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Al-Ardha – The Great Warriors Dance in Riyadh

LifestyleAl-Ardha - The Great Warriors Dance in Riyadh

Suppose you are not interested in Ardha Dance. You lack manly qualities in that case, said Dr. Saad Sowayan, a Saudi folklore scholar and anthropologist, as it is the great Warriors Dance in Riyadh. In a tribal society, that is important.

For the unaware, Ardha is the national folk song and dance of Saudi Arabia.

Who Performs Al-Ardha?

This dance is only performed by men. It consists of a sword-wielding two-step, in which participants dance shoulder to shoulder in two lines, facing each other.

The choreography, a slow bend at the knee while raising and lowering swords to the drumbeat and song – sounds simple.

But, in the context of a formal performance of Ardha, it requires sound health and strength as these performances have been known to last several hours.

‘I used to live in Saudi Arabia; I first saw Ardha on television.

Also, I remember watching for a while, then going somewhere and coming back an hour later. The dance was still going on,’ recalls Dr. Lisa Urkevich, the author of ‘Music and Traditions of the Arabian Peninsula and Visiting Scholar at Harvard University.

The most famous of Saudi Arabia’s folk arts, or al-funun al-sha’abiyyah, Ardha is established as a symbol of the nation’s tradition and culture.


It’s so nationalistic; the lyrics accompanying Ardha and the contexts in which it’s performed are seen at national events in Saudi Arabia.

King Abdullah would dance the Ardha with the national flag upon his shoulders.

Everyone loves performing — royalty, dignitaries, and citizens.

On National Day celebrations, Ardha is often performed outside Saudi embassies worldwide.

Last year, Ardha enjoyed some more attention when the international press ran pictures of the Prince of Wales.

He was shuffling self-consciously with Saudi Arabia’s royal family members during Riyadh’s Janadriyah Festival – one of the country’s premier cultural events.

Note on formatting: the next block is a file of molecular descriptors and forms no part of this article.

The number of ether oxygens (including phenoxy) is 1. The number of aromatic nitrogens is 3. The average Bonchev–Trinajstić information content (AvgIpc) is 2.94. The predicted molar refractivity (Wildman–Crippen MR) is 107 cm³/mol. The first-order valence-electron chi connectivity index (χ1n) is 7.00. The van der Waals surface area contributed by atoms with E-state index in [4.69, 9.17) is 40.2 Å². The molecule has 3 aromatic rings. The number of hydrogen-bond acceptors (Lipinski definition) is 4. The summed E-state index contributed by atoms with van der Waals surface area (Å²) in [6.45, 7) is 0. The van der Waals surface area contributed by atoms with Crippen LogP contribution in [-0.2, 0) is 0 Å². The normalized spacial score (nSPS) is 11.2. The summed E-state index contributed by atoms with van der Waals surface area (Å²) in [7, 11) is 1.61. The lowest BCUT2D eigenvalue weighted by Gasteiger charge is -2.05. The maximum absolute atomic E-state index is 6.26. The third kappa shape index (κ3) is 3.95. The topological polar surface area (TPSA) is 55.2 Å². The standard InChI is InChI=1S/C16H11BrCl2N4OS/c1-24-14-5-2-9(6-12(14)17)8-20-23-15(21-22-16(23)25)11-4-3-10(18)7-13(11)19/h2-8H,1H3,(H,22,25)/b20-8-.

One could decline, of course, but it will reflect badly on the person. It would mean that the person is not a man of metal or a warrior.

Some people are good at it, and some are not; you practice and practice.

History Of Ardha Dance

Historically, Ardha traces its roots in the tribal feuds of the Arabian Peninsula and the rituals performed in the Bedouin camps ahead of the battle.

Ardha has evolved, raising morale and preparing combatants for war in its progression from traditional war chants.

Its origins are in the central Najd region of Saudi Arabia, with variations found across the Gulf in Qatar, Kuwait, and the United Arab Emirates.

Ardha echoes the past, the variation practiced in Saudi Arabia today. 

It was once performed to encourage warriors and instill their enthusiasm to advance against the enemy.

It was an exhibition of Prowess in dancing, handling weapons, and the warriors’ physical fitness. Today, it is celebratory.

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The costumes worn by participants of Ardha today hark back to the time of the dance’s advent. Distinguishing robes particular to Ardha are the same today as those worn historically on the battlefield in ancient times.

Ardha Dance today

Today, most dancers will perform Ardha in Saudi Arabia’s national dress, a red chequered Keffiyeh, and pristine white Kandoura.

Those flanking the national flag bearer may also wear a ceremonial Bisht – a gold-trimmed, loose-flowing black cloak over the Kandoura. 

Performers may also strap cross-belts over their chests, weapons, and another leather belt around their waists to hold the curved daggers known as khanjar. 

Meaning of Ardha Dance

Ardha is derived from the root word “Ardh,” which means “show.”‘

So, what exactly are Ardha dancers trying to show? — Prowess, military strength, the weapons, and the stamina of the men.

It is not as animated as the Zulu war dance but a much longer and physically exacting affair.

The performance starts with a poet chanting a line of verses specific to the occasion and establishing the rhythm.

The participants then repeat the verse with the drumbeats in the background.

As the first row of men repeats the first hemistich, the poet moves to the second row, and then the second row repeats the verse. 


The drummers beating the large-framed drums called Takhmeer will sequentially strike three quick double-strokes past the chorus of the second hemistich.

This is followed by a fourth stroke, upon which the smaller drums (Tathleeth) produce a series of single strokes followed by two quick strokes, delivering a 6/8 rhythm.

The drummers providing the dance’s stately, triple-meter drag beat, similar to the asymmetrical rhythm of a camel’s gait, usually wear richly embroidered vests or woolen jackets of ankle-length, known as Daghla.

Different patterns embroidered on these vests represent the different teams. 

All the various types of drums are ornately decorated.

Participants’ Stamina

Green felt the Saudi flag’s color is glued around the drum’s outer rim, as are the Danadish, the pom-pom look-alikes.

Although there isn’t any significance to the costume worn during Ardha other than its historical and cultural connection, its appeal carries even today. And the performers look good too.